Stretching a mile from Regent’s Park to King’s Cross station, Euston Road vies with Old Kent Road as the most unpleasant Monopoly street to bike along. Like a speeding driver uncertain whether to answer their mobile phone, finish eating their cheesburger, or change the CD first, Euston Road hasn’t quite decided whether it’s a fast, no-stopping dual carriageway, or a town street with shops and pedestrian crossings and traffic lights. We’ve had a few unpleasant run-ins with impatient buses and taxis here.
A notable feature of Euston Road is the underpass (right), which dives under the top end of Tottenham Court Road. It’s one of those you hesitate to cycle into for fear you’ll emerge, computer-game-like, somewhere else completely, such as Blackwall Tunnel or the planet Gliese 581d or Cumbernauld.
The underpass has a half-baked cycle path by-pass on the south side (right): one of those that, however clearly marked as a CYCLE PATH, proves irresistible to pedestrians with iPods.
There’s a sort-of alternative for cyclists: a couple of hundred metres south, a separated bike path runs roughly parallel to Euston Rd, along streets such as Torrington Plane and Tavistock Place, though it’s the usual messy, make-do confection of fudge and jam. (I’ve blogged about its shortcomings before, and it doesn’t bode well for the promised Cycle Superhighways coming our way in 2010-12.)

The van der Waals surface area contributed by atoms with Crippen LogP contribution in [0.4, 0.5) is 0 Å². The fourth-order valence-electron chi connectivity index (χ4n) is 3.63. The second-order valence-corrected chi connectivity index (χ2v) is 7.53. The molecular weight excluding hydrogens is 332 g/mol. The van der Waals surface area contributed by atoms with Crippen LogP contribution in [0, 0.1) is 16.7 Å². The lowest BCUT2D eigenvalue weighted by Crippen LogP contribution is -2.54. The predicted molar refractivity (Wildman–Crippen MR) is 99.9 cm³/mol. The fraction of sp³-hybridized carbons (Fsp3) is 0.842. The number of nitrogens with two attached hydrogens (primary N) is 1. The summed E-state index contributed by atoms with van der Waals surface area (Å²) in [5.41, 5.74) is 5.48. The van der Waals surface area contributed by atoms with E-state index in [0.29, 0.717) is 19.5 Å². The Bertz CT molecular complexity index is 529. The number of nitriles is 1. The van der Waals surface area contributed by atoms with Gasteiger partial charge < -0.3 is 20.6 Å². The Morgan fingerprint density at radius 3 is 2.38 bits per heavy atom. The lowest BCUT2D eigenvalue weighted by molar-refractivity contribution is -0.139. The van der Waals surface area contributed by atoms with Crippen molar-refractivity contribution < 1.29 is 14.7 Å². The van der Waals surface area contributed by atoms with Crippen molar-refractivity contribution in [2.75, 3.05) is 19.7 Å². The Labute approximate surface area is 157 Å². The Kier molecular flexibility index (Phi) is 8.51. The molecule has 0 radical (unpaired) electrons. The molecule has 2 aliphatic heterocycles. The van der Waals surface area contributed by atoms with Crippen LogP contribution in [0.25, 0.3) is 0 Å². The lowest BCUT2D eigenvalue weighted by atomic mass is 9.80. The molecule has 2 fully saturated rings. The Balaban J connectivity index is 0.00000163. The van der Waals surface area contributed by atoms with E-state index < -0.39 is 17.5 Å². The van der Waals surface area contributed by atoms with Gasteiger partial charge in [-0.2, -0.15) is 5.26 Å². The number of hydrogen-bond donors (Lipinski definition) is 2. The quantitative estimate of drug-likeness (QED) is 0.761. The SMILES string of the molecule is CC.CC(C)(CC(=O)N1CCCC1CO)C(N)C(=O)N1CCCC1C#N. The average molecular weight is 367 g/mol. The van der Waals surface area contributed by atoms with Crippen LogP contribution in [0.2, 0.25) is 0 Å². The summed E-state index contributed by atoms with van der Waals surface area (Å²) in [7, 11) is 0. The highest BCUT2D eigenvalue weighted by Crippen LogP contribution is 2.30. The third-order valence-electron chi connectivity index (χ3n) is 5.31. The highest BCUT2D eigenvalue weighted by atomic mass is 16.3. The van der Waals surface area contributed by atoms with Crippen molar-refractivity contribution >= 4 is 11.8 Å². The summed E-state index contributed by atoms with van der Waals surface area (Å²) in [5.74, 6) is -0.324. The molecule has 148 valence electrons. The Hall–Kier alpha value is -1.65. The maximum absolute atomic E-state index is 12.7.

Euston Road has a rash of rail stations – Euston, St Pancras, and King’s Cross – as well as the Wellcome Collection (right) and the British Library (below right), both underrated visitor attractions. The Wellcome provides parking for a handful of bikes, while the BL’s is rather better, perhaps exemplary: hundreds of covered and uncovered places right on the main piazza.
At the BL you can see on permanent display, for free, hundreds of original documents and papers of staggering rarity and value. These range from Shakespeare’s credit card statements to Beatles lyrics sketched on exercise-books. There are also two copies of Magna Carta, the iconic 1215 document which embodied for the first time the principle of habeas velonem, or freedom to park a bicycle: “(23) No man shall have his bicycle removed from railings, fences or trees, or be liable for socage, scutage, ullage or wantage thereby“.
Monopoly’s Euston Rd costs £100. What could this buy you there? A reader’s pass at the British Library is free; cycling there is free; you can then consult pretty much any book ever published in Britain or Ireland for free; and use their free wi-fi access. So, on a coffee’n’cake budget of a fiver a day, you could spend four whole working weeks there ‘researching your next book’ – a BL technical term meaning ‘Twittering, emailing your friends, looking at the Beatles lyrics in the Ritblat Gallery, and eyeing up that tasty student with the laptop’.